If you have any questions, please reach out to our Program Director, Janis, at janis@solidairenetwork.org. If you would like to be added to our mailing list to receive updates on this cycle, please email info@solidairenetwork.org.

Movement R&D Basic Eligibility Criteria

Focused on Organizing for Change
Must be rooted in, emerging from, or in direct relationship to organizing efforts – i.e. building leaders and people power in pursuit of transformative structural change.

Leadership from Marginalized Communities
Must include the leadership of communities most impacted by injustice, including but not limited to: people of color, Indigenous peoples, migrants, Muslims, low income people, women, youth, queer, trans, or gender nonconforming people, and people with disabilities.

Bold New Ideas or Experiments
The Movement R&D Fund seeks to support new attempts to explore solutions or problems that face movements – which could come from either existing or new organizations, leaders, or projects. The Movement R&D Grant is not intended to support the general operations of organizations.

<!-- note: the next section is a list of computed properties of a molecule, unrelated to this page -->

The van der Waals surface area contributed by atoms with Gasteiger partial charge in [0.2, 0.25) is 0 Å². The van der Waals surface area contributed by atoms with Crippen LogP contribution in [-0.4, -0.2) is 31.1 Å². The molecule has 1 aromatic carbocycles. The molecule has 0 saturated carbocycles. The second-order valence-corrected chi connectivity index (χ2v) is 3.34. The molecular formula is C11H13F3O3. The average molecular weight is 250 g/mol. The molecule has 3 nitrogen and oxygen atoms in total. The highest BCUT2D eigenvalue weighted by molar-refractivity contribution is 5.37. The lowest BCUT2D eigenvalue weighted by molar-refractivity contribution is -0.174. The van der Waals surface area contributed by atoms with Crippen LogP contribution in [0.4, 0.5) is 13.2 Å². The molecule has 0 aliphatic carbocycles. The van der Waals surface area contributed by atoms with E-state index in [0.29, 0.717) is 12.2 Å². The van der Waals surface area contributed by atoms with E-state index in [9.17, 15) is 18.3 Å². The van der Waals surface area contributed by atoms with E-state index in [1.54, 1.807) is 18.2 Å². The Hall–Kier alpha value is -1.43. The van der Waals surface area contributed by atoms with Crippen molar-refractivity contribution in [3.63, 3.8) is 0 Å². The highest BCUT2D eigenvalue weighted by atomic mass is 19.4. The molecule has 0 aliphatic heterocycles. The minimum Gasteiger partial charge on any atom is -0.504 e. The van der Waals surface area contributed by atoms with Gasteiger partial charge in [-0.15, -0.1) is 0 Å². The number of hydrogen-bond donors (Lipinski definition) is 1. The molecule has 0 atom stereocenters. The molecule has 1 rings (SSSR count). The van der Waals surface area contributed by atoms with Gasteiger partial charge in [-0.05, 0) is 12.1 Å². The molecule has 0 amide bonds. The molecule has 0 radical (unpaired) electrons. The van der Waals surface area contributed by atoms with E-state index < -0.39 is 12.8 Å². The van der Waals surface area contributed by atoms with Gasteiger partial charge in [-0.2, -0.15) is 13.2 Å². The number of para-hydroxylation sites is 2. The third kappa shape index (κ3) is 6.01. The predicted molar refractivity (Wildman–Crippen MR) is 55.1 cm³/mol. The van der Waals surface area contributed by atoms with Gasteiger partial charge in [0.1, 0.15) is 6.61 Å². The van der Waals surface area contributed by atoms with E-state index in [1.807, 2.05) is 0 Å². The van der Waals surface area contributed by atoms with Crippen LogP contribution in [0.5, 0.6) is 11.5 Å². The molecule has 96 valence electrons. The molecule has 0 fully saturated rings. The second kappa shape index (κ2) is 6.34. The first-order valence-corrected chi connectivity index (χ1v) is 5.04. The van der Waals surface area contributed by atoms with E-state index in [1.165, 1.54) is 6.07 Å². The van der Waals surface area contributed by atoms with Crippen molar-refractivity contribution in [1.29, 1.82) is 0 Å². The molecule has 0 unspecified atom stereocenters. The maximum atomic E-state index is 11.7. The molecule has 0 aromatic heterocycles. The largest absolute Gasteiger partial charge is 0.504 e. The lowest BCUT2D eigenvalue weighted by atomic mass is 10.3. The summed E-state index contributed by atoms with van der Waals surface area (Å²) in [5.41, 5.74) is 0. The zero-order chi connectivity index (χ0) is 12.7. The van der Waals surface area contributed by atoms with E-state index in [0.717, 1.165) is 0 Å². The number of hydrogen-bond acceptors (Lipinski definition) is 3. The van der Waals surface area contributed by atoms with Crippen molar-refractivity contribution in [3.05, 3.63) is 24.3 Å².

Wide Impact
Projects should have an eye towards movement-wide impact. This could mean projects are potentially replicable and the learnings will be shared, or it could mean that the project is an attempt to organize at a massive scale. We are looking for big potential to advance entire fields of work.

Has Not Received a Movement R&D Grant in the Last Two Years
Only applicants who have not received a grant from the Movement R&D Fund in the last two years will be considered.

2018 Movement R&D Fund Priorities

Immigrant Justice
We affirm the urgent needs currently facing immigrant communities around the nation. We see the current levels of mass criminalization, detention and deportation of migrants as being part of a long history of xenophobia and racialized immigration policy and practice in the United States. The Movement R&D Fund seeks proposals that reflect innovative, bold and experimental immigrant justice organizing that is working to resist the root causes of migrant criminalization.

Justice for Muslim Communities
We know that Muslim communities face ever-increasing violent and normalized structural and institutional Islamophobia that includes mass surveillance, the Muslim Ban, hate crimes, the carceral state, and the erosion of civil and human rights. The Movement R&D fund seeks proposals that foster innovative Muslim community power-building to resist state violence especially by those in the margins who push forward an intersectional lens in their work.